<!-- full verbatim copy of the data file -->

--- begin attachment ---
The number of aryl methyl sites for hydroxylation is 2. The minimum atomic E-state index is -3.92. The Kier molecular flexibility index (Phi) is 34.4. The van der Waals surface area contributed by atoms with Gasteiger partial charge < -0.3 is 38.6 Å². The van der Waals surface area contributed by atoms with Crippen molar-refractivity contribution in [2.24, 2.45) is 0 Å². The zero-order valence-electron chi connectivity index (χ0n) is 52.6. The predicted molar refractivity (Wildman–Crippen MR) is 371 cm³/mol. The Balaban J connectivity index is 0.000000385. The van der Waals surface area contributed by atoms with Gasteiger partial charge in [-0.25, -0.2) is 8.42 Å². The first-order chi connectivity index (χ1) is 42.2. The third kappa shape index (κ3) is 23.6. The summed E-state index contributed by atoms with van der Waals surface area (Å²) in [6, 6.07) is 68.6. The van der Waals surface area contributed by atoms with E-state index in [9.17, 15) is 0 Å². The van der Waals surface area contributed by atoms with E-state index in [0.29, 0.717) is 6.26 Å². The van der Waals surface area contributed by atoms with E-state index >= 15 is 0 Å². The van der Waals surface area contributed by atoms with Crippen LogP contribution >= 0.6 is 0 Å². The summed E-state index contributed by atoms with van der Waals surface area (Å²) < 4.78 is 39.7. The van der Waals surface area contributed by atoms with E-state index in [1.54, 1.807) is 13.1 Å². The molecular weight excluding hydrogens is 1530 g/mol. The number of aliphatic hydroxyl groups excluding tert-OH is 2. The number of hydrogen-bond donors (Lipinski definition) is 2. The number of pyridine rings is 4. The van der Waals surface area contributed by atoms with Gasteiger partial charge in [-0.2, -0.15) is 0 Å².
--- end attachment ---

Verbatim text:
The number of aryl methyl sites for hydroxylation is 2. The minimum atomic E-state index is -3.92. The Kier molecular flexibility index (Phi) is 34.4. The van der Waals surface area contributed by atoms with Gasteiger partial charge < -0.3 is 38.6 Å². The van der Waals surface area contributed by atoms with Crippen molar-refractivity contribution in [2.24, 2.45) is 0 Å². The zero-order valence-electron chi connectivity index (χ0n) is 52.6. The predicted molar refractivity (Wildman–Crippen MR) is 371 cm³/mol. The Balaban J connectivity index is 0.000000385. The van der Waals surface area contributed by atoms with Gasteiger partial charge in [-0.25, -0.2) is 8.42 Å². The first-order chi connectivity index (χ1) is 42.2. The third kappa shape index (κ3) is 23.6. The summed E-state index contributed by atoms with van der Waals surface area (Å²) in [6, 6.07) is 68.6. The van der Waals surface area contributed by atoms with E-state index in [9.17, 15) is 0 Å². The van der Waals surface area contributed by atoms with E-state index in [0.29, 0.717) is 6.26 Å². The van der Waals surface area contributed by atoms with E-state index >= 15 is 0 Å². The van der Waals surface area contributed by atoms with Crippen LogP contribution >= 0.6 is 0 Å². The summed E-state index contributed by atoms with van der Waals surface area (Å²) < 4.78 is 39.7. The van der Waals surface area contributed by atoms with E-state index in [1.54, 1.807) is 13.1 Å². The molecular weight excluding hydrogens is 1530 g/mol. The number of aliphatic hydroxyl groups excluding tert-OH is 2. The number of hydrogen-bond donors (Lipinski definition) is 2. The number of pyridine rings is 4. The van der Waals surface area contributed by atoms with Gasteiger partial charge in [-0.2, -0.15) is 0 Å².